Patients are a Virtue -- but not at the FTC

  • by: |
  • 01/29/2014

Although FDA is tasked with creating naming policy for biosimilars before they enter the U.S. market, FTC is trying to force its misguided view on the issue in the hopes of building advocates for non-unique names. During a workshop scheduled for February 4 will delve into the biosimilars naming issue, but somehow they forgot to include a number of VIPs (Very Important Perspectives). Amazingly, patient advocates are nowhere to be found on the agenda; also absent are physicians who prescribe biologics and health system pharmacists.

Because of FTC’s slight – presumably so they could through the workshop arrive at near consensus on the need for biosimilars to share the same name as the innovators to which they related, and in doing so muddy the central facts that distinguishable naming is the right approach for efficient adverse event reporting, patient safety and even promoting uptake of and competition among biosimilars.

Today’s VIP on the issue is that of the first person – the actual long-time and life-long biologics user.  Donna Cryer is really a patient-plus though – in addition to using a mix of biologics and synthetic medicines for rheumatoid arthritis, inflammatory bowel disease, to preserve a transplanted liver she received nearly 20 years ago, and to deal with kidney issues that impair her body’s ability to make red blood cells, Donna is a Harvard-trained health policy lawyer, a patient representative on an FDA advisory committee and the first patient to serve as Chairman of the American Liver Foundation. Here’s Donna’s perspective on why the right naming policy for biosimilars and all biologics matters for her and the millions of other biologics users like her.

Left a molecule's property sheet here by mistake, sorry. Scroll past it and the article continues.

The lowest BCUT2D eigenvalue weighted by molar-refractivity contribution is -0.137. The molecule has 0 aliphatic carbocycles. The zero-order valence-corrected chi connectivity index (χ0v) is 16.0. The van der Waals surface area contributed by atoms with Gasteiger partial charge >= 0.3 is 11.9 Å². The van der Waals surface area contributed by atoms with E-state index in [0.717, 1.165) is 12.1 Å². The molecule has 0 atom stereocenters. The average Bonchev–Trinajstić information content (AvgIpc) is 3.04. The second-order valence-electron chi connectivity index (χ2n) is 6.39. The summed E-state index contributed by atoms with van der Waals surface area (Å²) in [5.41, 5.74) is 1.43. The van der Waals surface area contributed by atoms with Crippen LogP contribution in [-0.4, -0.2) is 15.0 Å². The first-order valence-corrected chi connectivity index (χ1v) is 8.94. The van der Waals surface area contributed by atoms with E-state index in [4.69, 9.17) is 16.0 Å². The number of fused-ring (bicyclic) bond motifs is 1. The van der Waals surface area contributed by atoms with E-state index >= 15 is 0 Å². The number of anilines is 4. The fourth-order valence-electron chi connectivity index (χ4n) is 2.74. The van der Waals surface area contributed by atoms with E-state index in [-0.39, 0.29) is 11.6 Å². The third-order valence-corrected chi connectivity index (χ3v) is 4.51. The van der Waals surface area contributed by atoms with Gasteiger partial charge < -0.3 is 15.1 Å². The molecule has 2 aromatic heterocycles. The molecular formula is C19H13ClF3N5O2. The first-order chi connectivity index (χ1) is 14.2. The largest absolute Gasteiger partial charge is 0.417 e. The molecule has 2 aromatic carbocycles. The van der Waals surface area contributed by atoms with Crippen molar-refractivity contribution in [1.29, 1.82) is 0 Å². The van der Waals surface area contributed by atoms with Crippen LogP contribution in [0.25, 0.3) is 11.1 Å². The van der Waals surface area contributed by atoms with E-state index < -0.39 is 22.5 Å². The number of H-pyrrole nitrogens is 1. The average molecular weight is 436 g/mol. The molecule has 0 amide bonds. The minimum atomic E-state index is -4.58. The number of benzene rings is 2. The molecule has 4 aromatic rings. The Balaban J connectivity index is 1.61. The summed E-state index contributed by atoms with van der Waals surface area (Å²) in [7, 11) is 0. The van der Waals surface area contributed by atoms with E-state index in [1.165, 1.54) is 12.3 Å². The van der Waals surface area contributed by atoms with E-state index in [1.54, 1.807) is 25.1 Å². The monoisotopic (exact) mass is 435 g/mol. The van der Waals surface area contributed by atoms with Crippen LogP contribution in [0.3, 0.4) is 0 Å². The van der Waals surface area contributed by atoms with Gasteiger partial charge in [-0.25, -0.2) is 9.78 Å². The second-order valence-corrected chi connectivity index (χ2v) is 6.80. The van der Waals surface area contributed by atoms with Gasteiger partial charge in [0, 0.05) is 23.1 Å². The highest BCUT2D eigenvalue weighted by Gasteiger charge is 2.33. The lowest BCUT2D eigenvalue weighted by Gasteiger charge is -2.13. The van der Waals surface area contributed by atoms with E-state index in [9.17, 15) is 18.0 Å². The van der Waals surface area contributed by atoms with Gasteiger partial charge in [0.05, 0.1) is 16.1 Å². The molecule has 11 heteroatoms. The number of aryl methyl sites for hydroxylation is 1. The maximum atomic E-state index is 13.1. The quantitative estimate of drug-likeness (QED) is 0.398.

Q: What role do biologics play in treating patients?

A: Biologics play an incredibly important role in treating patients, like me, who have multiple autoimmune conditions. My life really depends on biologic medications. And for so many thousands of other patients, our health, our productivity, our ability to work and be with our families all are because we have access to biologic medications.

Q: What value could biosimilars offer to patients like yourself?

A: Biosimilars often offer lower cost options, so that can provide more access to medications for more patients.

Q: Why is it important for patients and doctors to know which biologic is being and has been put into a patient's body?

A: It is essential that doctors and patients know exactly which medication, particularly with biologics, they are prescribing and using. Being able to manage a disease based on the reactions of your immune system is really tricky. You want to make sure that you are not suppressing the immune system so much that you are open to every infection, every cold, as well as more serious conditions like tuberculosis.  Knowing exactly which biologic medication you're taking is absolutely vital because if there is a side effect, an adverse event, or just a change in your condition and your body's response, you want to be able to track it back to exactly the drug that you were prescribed, exactly the drug that you took.

Q: Since biologics are more complex than normal, chemical prescription medicines, how does that alter the conversation and relationship you have with your doctor?